This study aimed to clarify the individual elimination kinetics of serum ritodrine in women pregnant with twins and their twin neonates. Serum ritodrine concentrations in 10 twin pregnant women and their twin neonates were measured by liquid chromatography-tandem mass spectrometry (LC-MS/MS) using 100μL of serum. The ritodrine elimination half-life in mothers was 5.0±2.2 (3.7-11.1) h［mean±SD(range)], while the half-lives of ritodrine in the first and second newborns were 9.0± 8.4(4.2-29.6) and 7.2±4.3(4.3-13.2)h, respectively. Large individual differences in the half-life of ritodrine were observed in both mothers and their newborns. Since ritodrine remained in newborn serum for 24-48 h after birth, newborns need to be carefully monitored for ritodrine-related complications during this period.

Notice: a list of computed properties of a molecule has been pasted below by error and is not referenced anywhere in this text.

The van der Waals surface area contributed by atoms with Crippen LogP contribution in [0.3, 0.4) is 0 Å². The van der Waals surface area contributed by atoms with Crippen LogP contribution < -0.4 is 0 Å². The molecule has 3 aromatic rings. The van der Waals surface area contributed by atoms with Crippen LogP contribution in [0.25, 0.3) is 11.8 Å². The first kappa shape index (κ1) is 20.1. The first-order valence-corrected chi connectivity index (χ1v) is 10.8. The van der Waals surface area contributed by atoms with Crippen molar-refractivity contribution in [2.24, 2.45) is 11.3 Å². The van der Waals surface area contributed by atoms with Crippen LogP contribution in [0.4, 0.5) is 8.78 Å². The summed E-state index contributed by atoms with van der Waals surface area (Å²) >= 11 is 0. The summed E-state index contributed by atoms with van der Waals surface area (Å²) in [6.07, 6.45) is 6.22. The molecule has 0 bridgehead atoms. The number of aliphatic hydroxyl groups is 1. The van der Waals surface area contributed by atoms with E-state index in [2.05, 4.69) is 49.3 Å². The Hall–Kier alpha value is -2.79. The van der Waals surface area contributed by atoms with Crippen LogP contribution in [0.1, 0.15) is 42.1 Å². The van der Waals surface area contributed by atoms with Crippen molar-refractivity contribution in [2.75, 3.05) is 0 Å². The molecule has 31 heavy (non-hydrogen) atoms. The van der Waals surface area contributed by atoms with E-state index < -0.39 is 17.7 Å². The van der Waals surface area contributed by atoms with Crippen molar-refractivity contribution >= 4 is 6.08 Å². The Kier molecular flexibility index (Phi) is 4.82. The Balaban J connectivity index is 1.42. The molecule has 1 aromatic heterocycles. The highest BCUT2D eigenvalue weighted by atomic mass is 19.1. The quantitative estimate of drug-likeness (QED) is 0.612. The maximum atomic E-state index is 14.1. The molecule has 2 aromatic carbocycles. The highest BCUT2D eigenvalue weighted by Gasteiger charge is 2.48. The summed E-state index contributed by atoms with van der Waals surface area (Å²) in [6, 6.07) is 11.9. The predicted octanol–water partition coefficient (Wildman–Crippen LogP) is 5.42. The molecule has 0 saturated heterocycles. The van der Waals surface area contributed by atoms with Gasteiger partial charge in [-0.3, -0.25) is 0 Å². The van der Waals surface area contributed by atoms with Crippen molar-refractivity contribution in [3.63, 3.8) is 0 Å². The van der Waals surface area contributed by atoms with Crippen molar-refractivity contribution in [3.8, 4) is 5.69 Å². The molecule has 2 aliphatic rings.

The National Center Biobank Network (NCBN) was launched in Japan in 2012 and currently comprises the biobanks of six national centers. The NCBN collects and controls information of patients' biological specimens along with a supplemental catalog of disease names, medical examinatian forms, and diagnostic information. However, these data do not comply with universal standard data formats. In this study, we investigated the possibility of data sharing or collaboration between the NCBN and other biobanks, and whether the data collected and controlled at the NCBN can be standardized following the international standard guidelines of the Clinical Data Interchange Standards Consortium (CDISC) to allow use of these data in future clinical studies. We also evaluated whether data mapped to the Study Data Tabulation Model (SDTM), a standard specification regulated under the CDISC, can be converted to Analysis Data Models (ADaMs) to facilitate searches for the feasibility of data adaptation to clinical trials, and determined the advantages and drawbacks of this conversion. In addition, we examined the potential of utilizing standardized data sets in clinical trials. As a result, we classified the 202 NCBN catalog data items into seven SDTM domains, which were subsequently converted into four ADaM domains. While we expect that conversion of NCBN catalog data to ADaM is possible, the NCBN catalog data currently lack items that can be utilized in actual clinical trials. Thus it is necessary to retain the medical data required for clinical trials at each national center. Standardization of these data is essential, but is currently difficult given the lack of standard clinical trial protocols. Thus, standardization of the data at national center would help promote their usage for planning clinical trials.